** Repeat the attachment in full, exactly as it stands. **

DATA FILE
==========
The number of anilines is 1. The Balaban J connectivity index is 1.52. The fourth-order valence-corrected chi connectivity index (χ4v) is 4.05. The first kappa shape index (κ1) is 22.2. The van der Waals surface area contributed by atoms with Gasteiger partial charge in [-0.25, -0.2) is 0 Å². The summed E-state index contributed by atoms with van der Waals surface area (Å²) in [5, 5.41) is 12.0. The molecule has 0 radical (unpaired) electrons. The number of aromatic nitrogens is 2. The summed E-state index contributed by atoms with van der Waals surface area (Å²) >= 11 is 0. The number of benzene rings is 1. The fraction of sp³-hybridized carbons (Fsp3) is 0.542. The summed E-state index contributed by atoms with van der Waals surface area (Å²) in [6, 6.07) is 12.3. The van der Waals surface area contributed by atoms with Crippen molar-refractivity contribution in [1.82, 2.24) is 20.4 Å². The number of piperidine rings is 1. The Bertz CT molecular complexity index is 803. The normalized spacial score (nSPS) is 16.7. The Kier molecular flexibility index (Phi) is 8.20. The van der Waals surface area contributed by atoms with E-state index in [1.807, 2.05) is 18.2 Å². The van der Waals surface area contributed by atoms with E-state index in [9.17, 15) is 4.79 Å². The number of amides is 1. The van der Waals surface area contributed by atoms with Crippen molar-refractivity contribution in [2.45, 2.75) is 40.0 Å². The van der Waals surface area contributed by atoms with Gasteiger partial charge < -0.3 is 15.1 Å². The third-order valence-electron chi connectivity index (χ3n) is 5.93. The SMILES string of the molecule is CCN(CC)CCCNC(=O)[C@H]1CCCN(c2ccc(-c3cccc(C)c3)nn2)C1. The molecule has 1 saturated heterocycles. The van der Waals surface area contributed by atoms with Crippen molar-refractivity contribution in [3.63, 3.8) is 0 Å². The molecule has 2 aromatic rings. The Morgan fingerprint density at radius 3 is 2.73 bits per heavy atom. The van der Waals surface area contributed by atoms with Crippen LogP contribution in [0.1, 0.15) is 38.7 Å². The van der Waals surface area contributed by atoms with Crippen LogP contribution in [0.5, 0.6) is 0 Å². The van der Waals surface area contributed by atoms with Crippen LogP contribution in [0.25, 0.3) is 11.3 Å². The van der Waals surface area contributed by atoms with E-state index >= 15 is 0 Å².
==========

The number of anilines is 1. The Balaban J connectivity index is 1.52. The fourth-order valence-corrected chi connectivity index (χ4v) is 4.05. The first kappa shape index (κ1) is 22.2. The van der Waals surface area contributed by atoms with Gasteiger partial charge in [-0.25, -0.2) is 0 Å². The summed E-state index contributed by atoms with van der Waals surface area (Å²) in [5, 5.41) is 12.0. The molecule has 0 radical (unpaired) electrons. The number of aromatic nitrogens is 2. The summed E-state index contributed by atoms with van der Waals surface area (Å²) >= 11 is 0. The number of benzene rings is 1. The fraction of sp³-hybridized carbons (Fsp3) is 0.542. The summed E-state index contributed by atoms with van der Waals surface area (Å²) in [6, 6.07) is 12.3. The van der Waals surface area contributed by atoms with Crippen molar-refractivity contribution in [1.82, 2.24) is 20.4 Å². The number of piperidine rings is 1. The Bertz CT molecular complexity index is 803. The normalized spacial score (nSPS) is 16.7. The Kier molecular flexibility index (Phi) is 8.20. The van der Waals surface area contributed by atoms with E-state index in [1.807, 2.05) is 18.2 Å². The van der Waals surface area contributed by atoms with E-state index in [9.17, 15) is 4.79 Å². The number of amides is 1. The van der Waals surface area contributed by atoms with Crippen molar-refractivity contribution in [2.45, 2.75) is 40.0 Å². The van der Waals surface area contributed by atoms with Gasteiger partial charge < -0.3 is 15.1 Å². The third-order valence-electron chi connectivity index (χ3n) is 5.93. The SMILES string of the molecule is CCN(CC)CCCNC(=O)[C@H]1CCCN(c2ccc(-c3cccc(C)c3)nn2)C1. The molecule has 1 saturated heterocycles. The van der Waals surface area contributed by atoms with Crippen molar-refractivity contribution in [3.63, 3.8) is 0 Å². The molecule has 2 aromatic rings. The Morgan fingerprint density at radius 3 is 2.73 bits per heavy atom. The van der Waals surface area contributed by atoms with Crippen LogP contribution in [0.1, 0.15) is 38.7 Å². The van der Waals surface area contributed by atoms with Crippen LogP contribution in [0.5, 0.6) is 0 Å². The van der Waals surface area contributed by atoms with Crippen LogP contribution in [0.25, 0.3) is 11.3 Å². The van der Waals surface area contributed by atoms with E-state index >= 15 is 0 Å².